However, the museum architectural boom began in the mid-to-late twentieth century. The first notable structure to depart from Revival styles and the dominant architectural trends is Frank Lloyd Wright’s design for the Guggenheim in New York City, built from 1956 to 1959, an innovative, inverted-ziggurat design with an interior spiral ramp riding to a domed skylight, that stands as a “monument to modernism” and “made it socially and culturally acceptable for an architect to design a highly expressive, intensely personal museum.” (Guggenheim Foundation)
This was followed by the Oakland Museum of California in 1962, designed by Kevin Roche, which integrated the landscape to become a building that also served as an urban park and public space through the use of terraced roof gardens and a central garden.
The modernist trend continued in museums into the 1970s, becoming a more stark form such as that seen at The Yale Center for British Art in New Haven, Connecticut. Designed by Louis I. Kahn in 1974, the building is composed of a structural grid of glass and concrete squares, with symmetrical, 20-foot-square spaces organized around two inner courts and punctuated with skylights.
Further Reading: Modern Museums
Today's Three Trends
Today, museum architecture continues on three primary trends: a combination of the traditional and modern, a strictly modern take, and continuing the incorporation of landscape as debuted by Kevin Roche in 1974.
First, there is the combination of the traditional and modern; this is best seen at the Contemporary Jewish Museum in San Francisco, a combination of renovation of the 1907 Jessie Street Pacific Gas & Electric building with modern influences incorporated by architect Daniel Libeskind in 1998. Libeskind designed the museum to evoke the museum’s mission to celebrate Jewish culture, history, art, and ideas within 21st-century perspectives by combining the 1907 building’s neo-classic brick facade with a modern extension of blue metallic steel that changes color depending on the time of day, weather, or vantage point and is meant to symbolize the Hebrew phrase “L’Chaim” (To Life).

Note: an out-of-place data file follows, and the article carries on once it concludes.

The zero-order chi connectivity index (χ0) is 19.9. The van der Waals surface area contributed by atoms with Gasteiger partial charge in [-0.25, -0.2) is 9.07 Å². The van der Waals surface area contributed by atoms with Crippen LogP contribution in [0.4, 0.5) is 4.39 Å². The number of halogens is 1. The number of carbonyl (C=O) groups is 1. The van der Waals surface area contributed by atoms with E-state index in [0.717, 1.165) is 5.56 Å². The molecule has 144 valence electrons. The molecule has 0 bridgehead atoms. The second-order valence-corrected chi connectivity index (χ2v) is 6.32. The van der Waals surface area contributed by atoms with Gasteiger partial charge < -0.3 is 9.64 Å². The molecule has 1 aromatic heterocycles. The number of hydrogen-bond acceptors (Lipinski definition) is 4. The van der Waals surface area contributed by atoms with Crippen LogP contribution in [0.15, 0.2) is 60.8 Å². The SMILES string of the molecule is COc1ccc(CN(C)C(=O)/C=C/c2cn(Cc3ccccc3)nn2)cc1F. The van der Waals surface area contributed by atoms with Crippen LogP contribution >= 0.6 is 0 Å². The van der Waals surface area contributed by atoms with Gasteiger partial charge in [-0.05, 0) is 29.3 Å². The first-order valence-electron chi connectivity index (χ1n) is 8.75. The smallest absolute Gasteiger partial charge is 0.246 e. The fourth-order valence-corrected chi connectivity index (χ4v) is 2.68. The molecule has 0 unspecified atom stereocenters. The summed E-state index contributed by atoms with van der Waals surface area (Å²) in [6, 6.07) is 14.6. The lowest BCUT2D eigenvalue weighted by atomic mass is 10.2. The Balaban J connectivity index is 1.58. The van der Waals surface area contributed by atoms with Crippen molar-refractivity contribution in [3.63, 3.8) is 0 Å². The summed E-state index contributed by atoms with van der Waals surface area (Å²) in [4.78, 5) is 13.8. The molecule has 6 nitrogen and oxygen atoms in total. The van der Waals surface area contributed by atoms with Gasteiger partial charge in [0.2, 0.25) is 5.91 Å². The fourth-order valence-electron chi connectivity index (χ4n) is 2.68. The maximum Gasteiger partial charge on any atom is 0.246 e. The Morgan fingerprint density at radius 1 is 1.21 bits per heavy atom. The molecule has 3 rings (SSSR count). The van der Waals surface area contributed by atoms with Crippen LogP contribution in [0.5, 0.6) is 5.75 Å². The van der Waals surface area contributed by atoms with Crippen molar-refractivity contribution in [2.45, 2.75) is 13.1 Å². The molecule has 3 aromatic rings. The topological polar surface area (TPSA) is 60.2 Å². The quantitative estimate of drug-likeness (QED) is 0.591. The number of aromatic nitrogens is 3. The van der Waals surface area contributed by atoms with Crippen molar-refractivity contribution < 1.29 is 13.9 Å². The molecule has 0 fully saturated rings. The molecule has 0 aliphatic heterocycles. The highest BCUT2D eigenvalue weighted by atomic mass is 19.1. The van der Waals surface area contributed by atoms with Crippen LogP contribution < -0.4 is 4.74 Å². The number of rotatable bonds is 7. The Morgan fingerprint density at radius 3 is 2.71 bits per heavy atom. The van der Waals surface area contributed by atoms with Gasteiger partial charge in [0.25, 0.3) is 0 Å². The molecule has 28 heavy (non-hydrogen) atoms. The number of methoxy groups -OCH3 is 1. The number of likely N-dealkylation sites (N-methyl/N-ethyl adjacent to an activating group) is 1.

Second is the trend towards purely modern architecture, as seen at the Denver Art Museum’s expansion in 2006. Architect Daniel Libeskind, wishing to emanate the peaks of the Rocky Mountains and geometric rock crystals found in nearby foothills, designed the expansion, known as the Frederic C. Hamilton Building. Notably, museums of this purely modern type tend to be more artwork than functional, often becoming more prominent than the collection it houses.
Finally, there is the continuation of the trend established by Kevin Roche, connecting the museum to the natural world. This is best seen at the National Museum of the American Indian, which was designed as a “living museum” evoking the traditional Native connection to nature through its east-facing main entrance (a celestial reference), its curvilinear form evoking wind-shaped rock, Grandfather Rocks to evoke the longevity of Native peoples, and its incorporation of outdoor spaces (hardwood forest, meadow, and croplands) and various uses of windows to create dark and light spaces for exhibits. Museums of this type are generally designed to either be urban parks and public spaces, as intended by Kevin Roche in 1974, or to evoke personalities that connect to the museum’s subject matter or audiences. This trend continues in the plans for the National Museum of African American History and Culture, evoking the crown found on Yoruban columns and posts in Africa.